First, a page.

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17 Feb 2021 | 15:35

US open: Stocks in the red amid data onslaught

(Sharecast News) - Wall Street stocks were in the red early on Wednesday after the Dow Jones hit yet another all-time high in the previous session. As of 1525 GMT, the Dow Jones Industrial Average was down 0.19% at 31,463.66, while the S&P 500 was 0.51% weaker at 3,912.48 and the Nasdaq Composite came out the gate 1.13% softer at 13,888.22.

The Dow opened 59.09 points lower on Wednesday, cutting into gains recorded in what was a mixed session for major indices following the President's Day long weekend.

In focus on Wednesday, Hilton posted a surprise quarterly loss as a surge in new Covid-19 cases continued to weigh on bookings, while Verizon stock was in the green after Berkshire Hathaway took up a sizeable $8.0bn stake in the telco.

Shopify doubled sales for a second consecutive quarter but warned of growth slowing in 2021, while Jack in the Box and Hyatt Hotels will update on recent trading after the close.

On the macro front, total mortgage application volume fell 5.1% week-on-week, according to the Mortgage Bankers Association, as another week of rising rates turned away both homeowners and buyers alike.

In other data news, retail sales volumes in the US shot higher last month with across the board strength in all categories. According to the Department of Commerce, retail sales volumes surged at a month-on-month pace of 5.3% in January to reach $509.8bn in seasonally adjusted terms, markedly better than the 0.8% rise expected on the Street.

Elsewhere, wholesale inflation rose more quickly than expected at the start of 2021 on the back of a jump in energy and services prices. According to the Department of Labor, in seasonally adjusted terms, so-called final demand prices increased at a month-on-month pace of 1.3% in January and 1.7% on the year, ahead of expectations for prints of 0.4% and 0.8%, respectively.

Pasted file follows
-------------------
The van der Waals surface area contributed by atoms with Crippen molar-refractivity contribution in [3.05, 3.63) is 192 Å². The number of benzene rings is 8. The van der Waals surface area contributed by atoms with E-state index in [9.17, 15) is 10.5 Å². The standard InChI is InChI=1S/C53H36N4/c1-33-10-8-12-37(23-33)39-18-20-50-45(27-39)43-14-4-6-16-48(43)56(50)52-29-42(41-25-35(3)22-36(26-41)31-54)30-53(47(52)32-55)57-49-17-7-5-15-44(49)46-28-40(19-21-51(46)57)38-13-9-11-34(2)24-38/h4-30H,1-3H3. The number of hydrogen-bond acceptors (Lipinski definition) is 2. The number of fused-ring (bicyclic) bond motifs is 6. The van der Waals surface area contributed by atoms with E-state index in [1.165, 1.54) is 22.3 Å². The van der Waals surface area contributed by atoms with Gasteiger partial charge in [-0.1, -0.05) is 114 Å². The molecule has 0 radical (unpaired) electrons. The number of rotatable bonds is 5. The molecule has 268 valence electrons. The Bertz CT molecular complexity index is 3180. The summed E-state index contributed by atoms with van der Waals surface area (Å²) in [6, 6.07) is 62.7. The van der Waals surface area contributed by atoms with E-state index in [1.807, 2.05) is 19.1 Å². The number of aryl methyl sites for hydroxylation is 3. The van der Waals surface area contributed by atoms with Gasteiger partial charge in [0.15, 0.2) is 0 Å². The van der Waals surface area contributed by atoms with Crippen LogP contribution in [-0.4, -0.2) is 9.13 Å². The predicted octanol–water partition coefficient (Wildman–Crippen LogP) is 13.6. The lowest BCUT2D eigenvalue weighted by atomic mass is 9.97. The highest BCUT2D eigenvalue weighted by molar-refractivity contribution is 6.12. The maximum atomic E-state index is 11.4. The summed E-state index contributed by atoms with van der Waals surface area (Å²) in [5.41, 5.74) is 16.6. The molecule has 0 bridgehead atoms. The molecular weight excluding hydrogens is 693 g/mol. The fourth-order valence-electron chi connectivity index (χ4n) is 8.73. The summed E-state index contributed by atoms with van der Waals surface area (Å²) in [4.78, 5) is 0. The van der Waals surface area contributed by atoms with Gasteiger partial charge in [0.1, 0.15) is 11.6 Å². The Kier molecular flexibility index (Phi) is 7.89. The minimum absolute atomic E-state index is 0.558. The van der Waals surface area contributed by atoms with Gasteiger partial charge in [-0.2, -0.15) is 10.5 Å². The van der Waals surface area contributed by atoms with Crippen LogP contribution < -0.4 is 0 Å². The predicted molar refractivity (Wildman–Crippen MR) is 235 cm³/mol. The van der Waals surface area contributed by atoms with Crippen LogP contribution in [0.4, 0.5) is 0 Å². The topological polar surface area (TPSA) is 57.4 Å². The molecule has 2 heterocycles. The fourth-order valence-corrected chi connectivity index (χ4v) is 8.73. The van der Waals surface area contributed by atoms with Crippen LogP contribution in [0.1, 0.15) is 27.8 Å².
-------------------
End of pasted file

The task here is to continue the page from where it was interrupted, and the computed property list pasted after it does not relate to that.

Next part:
Moving on, US industry expanded for a fourth straight month in January, according to the Federal Reserve, but still has a way to go in order to fully return to levels seen before the Covid-19 pandemic. Industrial production, which includes output factories, mines and utilities, rose 0.9% in January, greater than most economists had projected but still 1.8% below production in January 2020.

Still on data, US business inventories rose 0.6% in December, according to the Census Bureau, ahead of an expected reading of 0.5%, as sales rose 0.8% in the month.

Lastly, February's homebuilder confidence index from the National Association of Housebuilders came in at a reading of 84, ahead of both the prior month's reading and estimates of 83.

Still to come, the Federal Reserve will publish minutes from its latest FOMC meeting at 1900 GMT, while Richmond Fed president Tom Barkins, Boston Fed president Eric Rosengren and Dallas fed head Robert Kaplan will all deliver speeches throughout the course of the day.

Also drawing an amount of investor attention was the 10-year Treasury yield topping 1.30% on Tuesday, a level not seen since February 2020, while the 30-year rate also hit its highest level in a year, leading many on the Street to believe that higher rates could lead to a rotation out of equities and into bonds, putting pressure on areas of the market that have previously benefitted from the low-rate environment.
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